Poison Ivy has made an attempt to go straight and live a life that does not revolve around super villainy. However, someone killed one of her coworkers at the Gotham Botanical Gardens and now Ivy’s carefully guarded past is becoming suspect. Difficult questions and situations are beginning to arise for Ivy.
I like seeing Poison Ivy/Pamela Isley in a more “normal” role. She’s not trying to take over the world or kill all the men in Gotham. More than anything she just wants to be left alone. She feels apart from the world and has now lost the only people that she could possibly call friends. Like much of Gotham, Poison Ivy is dealing with a dual identity. Most people only know her as Pamela Isley, a brilliant researcher, and know nothing of her past. But inside, she is still that other person. She is Poison Ivy, Pamela is the mask she wears.
Someone very much wants to make it look like Ivy is killing these people. She even comments once at how much she would like to kill her nasty boss, but that would put the focus on her. We get to know her fellow coworkers. One of them quite literally won’t hurt a fly. We don’t get any suspects yet, though.
The larger story begins to take shape in this issue. While Ivy deals with death in her other life as Pamela, at home she is working to create life. Specifically, more life like her, plant-animal hybrids. I like seeing Ivy humanized (for lack of a better term) and not just shown as a stereotypical villain who is only out for herself.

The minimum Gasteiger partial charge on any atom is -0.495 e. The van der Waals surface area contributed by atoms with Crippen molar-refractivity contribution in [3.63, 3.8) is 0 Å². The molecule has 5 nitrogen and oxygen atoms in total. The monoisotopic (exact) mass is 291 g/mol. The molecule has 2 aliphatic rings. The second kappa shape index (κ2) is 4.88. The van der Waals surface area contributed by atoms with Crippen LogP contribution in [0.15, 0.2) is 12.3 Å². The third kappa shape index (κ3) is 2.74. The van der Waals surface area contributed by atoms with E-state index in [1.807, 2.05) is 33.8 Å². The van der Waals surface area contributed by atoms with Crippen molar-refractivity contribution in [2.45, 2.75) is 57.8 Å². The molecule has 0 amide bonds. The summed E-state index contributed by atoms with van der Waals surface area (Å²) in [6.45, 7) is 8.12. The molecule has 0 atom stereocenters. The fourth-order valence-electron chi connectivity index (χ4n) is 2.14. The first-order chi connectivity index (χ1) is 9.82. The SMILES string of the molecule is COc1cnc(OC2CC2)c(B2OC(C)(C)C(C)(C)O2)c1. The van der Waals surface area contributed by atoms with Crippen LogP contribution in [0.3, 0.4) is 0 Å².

It’s unclear here how much the GCPD knows of Pamela Isley as Poison Ivy. From years of Batman stories I always assumed that, at least among the police, her identity was well known. Here she tells her name and none of the police react. Later, one of the detectives tries to look her up and is unable to find any information. Are the files on the supervillains limited to only certain people? It’s unclear if this is police procedure or some larger piece of the puzzle.
By the end of this issue, we have two murders and not a single suspect yet. Even the police don’t put forth any theories, except an accident. Ivy doesn’t seem to be taking the deaths very seriously either, so we don’t get any leads from her point of view either.
The first issue was a great character study of Poison Ivy, here we get more of her as a character but a proper mystery is forming around her. While we don’t get very many leads or suspects, the story is well written and drawn. I like the idea of Ivy as a mother and I’m very interested to see what direction the rest of the story goes in. I just hope they don’t want to long to get into the mystery.